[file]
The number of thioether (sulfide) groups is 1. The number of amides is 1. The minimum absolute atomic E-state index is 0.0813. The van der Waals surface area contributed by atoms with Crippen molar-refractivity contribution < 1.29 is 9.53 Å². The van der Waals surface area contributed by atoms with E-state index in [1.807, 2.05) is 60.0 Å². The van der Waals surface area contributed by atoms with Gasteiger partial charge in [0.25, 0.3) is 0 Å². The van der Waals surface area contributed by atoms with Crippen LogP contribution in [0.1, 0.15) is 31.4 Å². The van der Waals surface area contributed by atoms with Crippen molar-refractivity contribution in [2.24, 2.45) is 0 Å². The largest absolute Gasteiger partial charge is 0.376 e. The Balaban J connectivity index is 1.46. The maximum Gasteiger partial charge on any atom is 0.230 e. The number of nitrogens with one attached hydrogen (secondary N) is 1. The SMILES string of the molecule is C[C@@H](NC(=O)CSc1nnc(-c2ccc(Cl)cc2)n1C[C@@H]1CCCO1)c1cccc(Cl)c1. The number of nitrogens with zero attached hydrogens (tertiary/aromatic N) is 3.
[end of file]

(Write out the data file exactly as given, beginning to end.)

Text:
The number of thioether (sulfide) groups is 1. The number of amides is 1. The minimum absolute atomic E-state index is 0.0813. The van der Waals surface area contributed by atoms with Crippen molar-refractivity contribution < 1.29 is 9.53 Å². The van der Waals surface area contributed by atoms with E-state index in [1.807, 2.05) is 60.0 Å². The van der Waals surface area contributed by atoms with Gasteiger partial charge in [0.25, 0.3) is 0 Å². The van der Waals surface area contributed by atoms with Crippen LogP contribution in [0.1, 0.15) is 31.4 Å². The van der Waals surface area contributed by atoms with Crippen molar-refractivity contribution in [2.24, 2.45) is 0 Å². The largest absolute Gasteiger partial charge is 0.376 e. The Balaban J connectivity index is 1.46. The maximum Gasteiger partial charge on any atom is 0.230 e. The number of nitrogens with one attached hydrogen (secondary N) is 1. The SMILES string of the molecule is C[C@@H](NC(=O)CSc1nnc(-c2ccc(Cl)cc2)n1C[C@@H]1CCCO1)c1cccc(Cl)c1. The number of nitrogens with zero attached hydrogens (tertiary/aromatic N) is 3.